The World Twenty20 2016 debacle was blamed on Lasith Malinga's absence, then on a team in transition and inexperience, global warming and climate change. Then the early exit in the 2015 ODI World Cup was because of Malinga's belly and the planets that could not align properly. The Test series defeat in England was because of the cold climate, poor warm-ups, pedestrian umpiring and what more, the fire in the army arsenal?

Do we even make an attempt to admit our mistakes and rectify them, as much as we love to take positives from each and every humiliation? Didn't we lose Test series to Pakistan and India at home?

Jeevan Mendis and Seekkuge Prasanna were brought into the ODI team on the eve of the 2015 World Cup, since the pitches in Australia tend to help leg spinners. Were we informed that the 2015 World Cup was going to be held in Australia on short notice? Sri Lanka had four years to prepare yet it was only a month before tournament that we decided to experiment.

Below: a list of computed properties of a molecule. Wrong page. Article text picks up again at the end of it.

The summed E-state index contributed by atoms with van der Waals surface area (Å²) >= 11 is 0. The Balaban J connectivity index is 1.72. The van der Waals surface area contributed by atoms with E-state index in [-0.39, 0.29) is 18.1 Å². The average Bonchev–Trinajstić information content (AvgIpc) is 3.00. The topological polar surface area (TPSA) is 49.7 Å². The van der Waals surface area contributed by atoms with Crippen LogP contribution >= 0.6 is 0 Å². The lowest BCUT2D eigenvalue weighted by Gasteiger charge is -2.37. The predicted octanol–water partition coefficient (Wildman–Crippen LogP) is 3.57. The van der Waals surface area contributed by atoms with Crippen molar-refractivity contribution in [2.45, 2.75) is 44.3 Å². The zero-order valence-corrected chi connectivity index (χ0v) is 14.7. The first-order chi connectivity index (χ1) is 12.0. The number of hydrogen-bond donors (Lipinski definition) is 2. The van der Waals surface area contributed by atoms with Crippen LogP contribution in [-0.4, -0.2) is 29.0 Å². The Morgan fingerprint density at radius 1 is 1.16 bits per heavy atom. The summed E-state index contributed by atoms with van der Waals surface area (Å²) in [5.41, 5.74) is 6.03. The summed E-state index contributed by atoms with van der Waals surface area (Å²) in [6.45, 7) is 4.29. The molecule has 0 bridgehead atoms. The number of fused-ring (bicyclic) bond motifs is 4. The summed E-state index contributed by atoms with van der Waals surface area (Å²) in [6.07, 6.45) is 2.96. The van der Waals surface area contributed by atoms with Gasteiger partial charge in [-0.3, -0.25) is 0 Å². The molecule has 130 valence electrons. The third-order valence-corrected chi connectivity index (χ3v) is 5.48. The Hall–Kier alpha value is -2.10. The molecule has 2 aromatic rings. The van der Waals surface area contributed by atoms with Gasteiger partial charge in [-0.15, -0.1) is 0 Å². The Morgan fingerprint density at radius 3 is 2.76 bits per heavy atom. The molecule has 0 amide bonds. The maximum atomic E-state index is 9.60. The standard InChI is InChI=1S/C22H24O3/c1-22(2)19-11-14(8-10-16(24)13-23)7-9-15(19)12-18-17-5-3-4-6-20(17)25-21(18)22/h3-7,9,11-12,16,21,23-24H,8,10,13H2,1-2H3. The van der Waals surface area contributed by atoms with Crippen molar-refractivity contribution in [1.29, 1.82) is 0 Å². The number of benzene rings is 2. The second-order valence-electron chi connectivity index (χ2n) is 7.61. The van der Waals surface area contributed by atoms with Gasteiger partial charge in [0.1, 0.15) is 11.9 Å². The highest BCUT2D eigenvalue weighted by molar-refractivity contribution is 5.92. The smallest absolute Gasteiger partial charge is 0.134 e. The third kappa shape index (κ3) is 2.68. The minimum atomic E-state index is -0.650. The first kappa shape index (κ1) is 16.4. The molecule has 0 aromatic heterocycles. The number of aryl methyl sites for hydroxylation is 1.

Lakshan Sandakan was included in the ODI squad briefly, but it was Tharindu Kaushal who was included in the World Cup squad as an injury replacement. Upul Tharanga batted at number eight against Australia, and the entire batting order was shuffled for the quarter-finals because Dinesh Chandimal's injury weakened Sri Lanka's middle order (or so it was claimed). But, had it not been for Mendis's injury, Chandimal would not have found a place in the team. Kusal Perera, who was left out of the World Cup squad due to poor performances, was opening the innings in the quarter-finals in place of the in-form Lahiru Thirimanne. And did I tell you the 'duplicate Murali' never played an ODI again after the quarter-finals?

The 2015 World Cup might belong in the distant past. Any discussions on it might be gratuitous. However, the mistakes that lead to that World Cup failure are still relevant. Sri Lanka failed not because of poor execution, but because of poor decision-making. The team and management were confused and clueless. The desultory attitude, coupled with our belief in miracles and the potluck taken in team selections, orchestrated that mess.